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» animal behavior and developmental biology

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image: Send in the Bots

Send in the Bots

By | October 1, 2013

Animal robots have become a unique tool for studying the behavior of their flesh-and-blood counterparts.

1 Comment

image: The Ultimate Game of Cat and Mouse

The Ultimate Game of Cat and Mouse

By | September 18, 2013

Toxoplasma gondii seems to cause hard-wired changes in the brains of mice that persist even after the parasite is gone.

2 Comments

image: Behavior Brief

Behavior Brief

By | September 12, 2013

A round-up of recent discoveries in behavior research

0 Comments

image: Electric Fish Kin Wired Differently

Electric Fish Kin Wired Differently

By | August 29, 2013

Two new species of closely related electric fishes discovered in the Amazon produce very different electrical signals: one AC, the other DC.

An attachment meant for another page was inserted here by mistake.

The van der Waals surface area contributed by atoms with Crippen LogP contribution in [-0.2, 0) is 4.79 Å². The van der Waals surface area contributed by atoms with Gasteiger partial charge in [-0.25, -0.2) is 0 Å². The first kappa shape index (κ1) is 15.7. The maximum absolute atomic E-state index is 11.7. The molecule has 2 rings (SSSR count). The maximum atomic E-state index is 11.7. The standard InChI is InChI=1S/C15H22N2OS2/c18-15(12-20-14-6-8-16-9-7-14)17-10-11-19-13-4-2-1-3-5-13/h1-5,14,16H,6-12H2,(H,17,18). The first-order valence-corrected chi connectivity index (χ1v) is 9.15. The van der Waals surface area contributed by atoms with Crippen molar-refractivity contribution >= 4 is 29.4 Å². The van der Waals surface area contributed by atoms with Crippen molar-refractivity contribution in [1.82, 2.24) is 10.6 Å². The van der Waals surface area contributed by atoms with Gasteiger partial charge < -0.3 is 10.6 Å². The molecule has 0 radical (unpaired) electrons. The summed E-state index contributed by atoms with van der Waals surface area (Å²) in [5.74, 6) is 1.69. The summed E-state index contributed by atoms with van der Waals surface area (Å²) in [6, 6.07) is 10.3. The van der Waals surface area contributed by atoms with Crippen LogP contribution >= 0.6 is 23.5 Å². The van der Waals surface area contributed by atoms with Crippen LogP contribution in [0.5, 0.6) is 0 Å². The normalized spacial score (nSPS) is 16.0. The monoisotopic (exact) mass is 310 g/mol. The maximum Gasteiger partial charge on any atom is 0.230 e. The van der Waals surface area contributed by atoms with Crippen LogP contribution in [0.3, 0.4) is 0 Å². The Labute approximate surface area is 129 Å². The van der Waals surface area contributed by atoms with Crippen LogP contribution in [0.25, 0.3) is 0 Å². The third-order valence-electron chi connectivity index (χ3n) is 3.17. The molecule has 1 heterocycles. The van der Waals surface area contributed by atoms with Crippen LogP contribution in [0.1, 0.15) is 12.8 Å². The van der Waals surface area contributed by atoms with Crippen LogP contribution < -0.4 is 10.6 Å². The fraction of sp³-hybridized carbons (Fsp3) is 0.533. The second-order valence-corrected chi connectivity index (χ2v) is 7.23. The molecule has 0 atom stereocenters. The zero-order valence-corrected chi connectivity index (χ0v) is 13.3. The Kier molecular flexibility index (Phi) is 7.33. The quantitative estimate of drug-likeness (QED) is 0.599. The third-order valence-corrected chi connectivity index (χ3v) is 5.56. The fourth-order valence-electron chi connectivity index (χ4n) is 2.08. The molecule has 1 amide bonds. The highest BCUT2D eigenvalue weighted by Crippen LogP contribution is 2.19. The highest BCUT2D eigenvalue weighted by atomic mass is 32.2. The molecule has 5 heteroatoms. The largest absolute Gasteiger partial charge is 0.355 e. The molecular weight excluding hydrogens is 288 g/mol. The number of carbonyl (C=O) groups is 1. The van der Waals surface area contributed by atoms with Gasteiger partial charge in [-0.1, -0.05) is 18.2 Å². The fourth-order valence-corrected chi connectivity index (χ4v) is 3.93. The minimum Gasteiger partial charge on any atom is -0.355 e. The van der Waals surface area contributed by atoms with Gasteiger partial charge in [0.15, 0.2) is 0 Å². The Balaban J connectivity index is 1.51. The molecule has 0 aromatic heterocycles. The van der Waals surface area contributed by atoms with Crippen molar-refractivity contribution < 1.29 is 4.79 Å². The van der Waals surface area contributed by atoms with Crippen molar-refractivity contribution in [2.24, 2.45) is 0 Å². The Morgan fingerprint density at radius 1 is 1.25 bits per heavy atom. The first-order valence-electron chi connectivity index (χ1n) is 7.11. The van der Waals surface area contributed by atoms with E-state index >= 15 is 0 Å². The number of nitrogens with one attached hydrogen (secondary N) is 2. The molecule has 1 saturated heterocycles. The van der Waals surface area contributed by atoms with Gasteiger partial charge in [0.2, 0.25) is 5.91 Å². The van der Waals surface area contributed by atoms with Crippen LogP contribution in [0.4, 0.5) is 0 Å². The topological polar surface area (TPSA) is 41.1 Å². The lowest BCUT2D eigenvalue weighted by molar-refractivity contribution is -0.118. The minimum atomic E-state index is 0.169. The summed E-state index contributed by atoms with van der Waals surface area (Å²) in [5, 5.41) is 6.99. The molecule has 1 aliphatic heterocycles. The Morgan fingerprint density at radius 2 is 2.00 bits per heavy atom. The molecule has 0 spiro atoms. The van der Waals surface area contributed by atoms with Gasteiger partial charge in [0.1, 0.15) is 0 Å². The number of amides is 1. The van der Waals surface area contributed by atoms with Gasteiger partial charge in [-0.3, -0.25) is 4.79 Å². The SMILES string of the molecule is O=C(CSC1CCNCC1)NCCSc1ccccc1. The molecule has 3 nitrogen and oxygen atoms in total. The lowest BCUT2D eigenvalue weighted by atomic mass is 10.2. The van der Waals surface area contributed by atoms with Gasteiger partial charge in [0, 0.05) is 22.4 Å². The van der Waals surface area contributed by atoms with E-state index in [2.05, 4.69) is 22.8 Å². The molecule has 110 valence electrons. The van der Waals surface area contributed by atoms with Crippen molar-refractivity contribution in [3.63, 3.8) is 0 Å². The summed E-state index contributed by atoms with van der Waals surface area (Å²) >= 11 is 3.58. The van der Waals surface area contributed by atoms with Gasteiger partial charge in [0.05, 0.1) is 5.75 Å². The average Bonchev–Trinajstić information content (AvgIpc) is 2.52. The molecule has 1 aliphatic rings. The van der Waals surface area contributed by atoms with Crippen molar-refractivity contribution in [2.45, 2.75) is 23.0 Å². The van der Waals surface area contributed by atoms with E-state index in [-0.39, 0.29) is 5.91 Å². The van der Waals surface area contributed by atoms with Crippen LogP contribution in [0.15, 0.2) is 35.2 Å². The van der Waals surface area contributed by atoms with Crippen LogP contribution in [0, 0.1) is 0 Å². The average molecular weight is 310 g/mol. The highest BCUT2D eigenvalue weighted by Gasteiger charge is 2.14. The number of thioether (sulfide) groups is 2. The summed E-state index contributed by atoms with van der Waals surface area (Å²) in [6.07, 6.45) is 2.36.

1 Comment

image: Bacterial Quid Pro Quo

Bacterial Quid Pro Quo

By | August 19, 2013

Pseudomonas aeruginosa gather swarming speed at the expense of their ability to form biofilms in an experimental evolution setup.

0 Comments

image: Stem Cells Open Up Options

Stem Cells Open Up Options

By | August 13, 2013

Pluripotent cells can help regenerate tissues and maintain long life—and they may also help animals jumpstart drastically new lifestyles.

17 Comments

image: A Sense of Mystery

A Sense of Mystery

By | August 1, 2013

Researchers from various disciplines are homing in on the mechanics of magnetoreception, an enigmatic sense that some animals use to navigate the globe.

8 Comments

image: Another Super Shrew

Another Super Shrew

By | July 24, 2013

A newly discovered sister species to the hero shrew shares its spine of steel, hinting at the evolution and function of the super-strong anatomical structure.

0 Comments

image: Group Think

Group Think

By | July 1, 2013

Flocks of birds and schools of fish become more than the sum of their parts thanks to complex interactive behaviors.

1 Comment

image: Crowd Control

Crowd Control

By | July 1, 2013

Molecules, cells, or vertebrates—when individuals move and act as a single unit, surprisingly complex behaviors arise that hint at the origins of multicellularity.

7 Comments

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